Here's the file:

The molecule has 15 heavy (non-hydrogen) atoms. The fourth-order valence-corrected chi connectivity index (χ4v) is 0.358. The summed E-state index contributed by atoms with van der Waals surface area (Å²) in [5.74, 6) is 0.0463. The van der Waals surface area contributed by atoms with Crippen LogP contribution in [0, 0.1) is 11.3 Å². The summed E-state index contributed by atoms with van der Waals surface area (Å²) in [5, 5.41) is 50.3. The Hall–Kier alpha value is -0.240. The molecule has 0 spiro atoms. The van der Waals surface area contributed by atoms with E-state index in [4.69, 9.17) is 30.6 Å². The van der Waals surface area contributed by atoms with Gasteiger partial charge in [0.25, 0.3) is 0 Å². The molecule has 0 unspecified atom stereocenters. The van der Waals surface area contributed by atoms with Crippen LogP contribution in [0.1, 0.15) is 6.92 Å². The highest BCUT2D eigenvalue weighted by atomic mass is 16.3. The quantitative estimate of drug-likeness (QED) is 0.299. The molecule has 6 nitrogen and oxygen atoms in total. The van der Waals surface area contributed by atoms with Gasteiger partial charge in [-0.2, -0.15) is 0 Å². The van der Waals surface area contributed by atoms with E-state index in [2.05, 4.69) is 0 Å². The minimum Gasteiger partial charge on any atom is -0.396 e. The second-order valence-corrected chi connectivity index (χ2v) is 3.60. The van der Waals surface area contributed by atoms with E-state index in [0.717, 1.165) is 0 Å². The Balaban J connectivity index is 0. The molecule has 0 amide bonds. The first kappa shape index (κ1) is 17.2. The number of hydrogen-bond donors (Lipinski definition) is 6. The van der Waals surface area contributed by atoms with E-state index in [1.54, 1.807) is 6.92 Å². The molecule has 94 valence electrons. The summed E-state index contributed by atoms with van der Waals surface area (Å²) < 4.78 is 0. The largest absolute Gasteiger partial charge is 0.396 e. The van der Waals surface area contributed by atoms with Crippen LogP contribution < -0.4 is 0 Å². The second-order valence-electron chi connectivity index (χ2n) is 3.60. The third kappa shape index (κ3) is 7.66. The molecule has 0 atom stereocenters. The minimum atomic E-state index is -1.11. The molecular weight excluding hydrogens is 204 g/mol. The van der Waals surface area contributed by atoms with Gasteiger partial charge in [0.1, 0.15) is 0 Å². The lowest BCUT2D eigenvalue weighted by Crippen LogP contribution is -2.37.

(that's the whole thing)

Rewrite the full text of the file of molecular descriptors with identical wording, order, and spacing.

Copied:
The molecule has 15 heavy (non-hydrogen) atoms. The fourth-order valence-corrected chi connectivity index (χ4v) is 0.358. The summed E-state index contributed by atoms with van der Waals surface area (Å²) in [5.74, 6) is 0.0463. The van der Waals surface area contributed by atoms with Crippen LogP contribution in [0, 0.1) is 11.3 Å². The summed E-state index contributed by atoms with van der Waals surface area (Å²) in [5, 5.41) is 50.3. The Hall–Kier alpha value is -0.240. The molecule has 0 spiro atoms. The van der Waals surface area contributed by atoms with E-state index in [4.69, 9.17) is 30.6 Å². The van der Waals surface area contributed by atoms with Gasteiger partial charge in [0.25, 0.3) is 0 Å². The molecule has 0 unspecified atom stereocenters. The van der Waals surface area contributed by atoms with Crippen LogP contribution in [0.1, 0.15) is 6.92 Å². The highest BCUT2D eigenvalue weighted by atomic mass is 16.3. The quantitative estimate of drug-likeness (QED) is 0.299. The molecule has 6 nitrogen and oxygen atoms in total. The van der Waals surface area contributed by atoms with Gasteiger partial charge in [-0.2, -0.15) is 0 Å². The van der Waals surface area contributed by atoms with E-state index in [2.05, 4.69) is 0 Å². The minimum Gasteiger partial charge on any atom is -0.396 e. The second-order valence-corrected chi connectivity index (χ2v) is 3.60. The van der Waals surface area contributed by atoms with E-state index in [0.717, 1.165) is 0 Å². The Balaban J connectivity index is 0. The molecule has 0 amide bonds. The first kappa shape index (κ1) is 17.2. The number of hydrogen-bond donors (Lipinski definition) is 6. The van der Waals surface area contributed by atoms with E-state index in [1.54, 1.807) is 6.92 Å². The molecule has 94 valence electrons. The summed E-state index contributed by atoms with van der Waals surface area (Å²) < 4.78 is 0. The largest absolute Gasteiger partial charge is 0.396 e. The van der Waals surface area contributed by atoms with Crippen LogP contribution < -0.4 is 0 Å². The second-order valence-electron chi connectivity index (χ2n) is 3.60. The third kappa shape index (κ3) is 7.66. The molecule has 0 atom stereocenters. The minimum atomic E-state index is -1.11. The molecular weight excluding hydrogens is 204 g/mol. The van der Waals surface area contributed by atoms with Gasteiger partial charge in [0.1, 0.15) is 0 Å². The lowest BCUT2D eigenvalue weighted by Crippen LogP contribution is -2.37.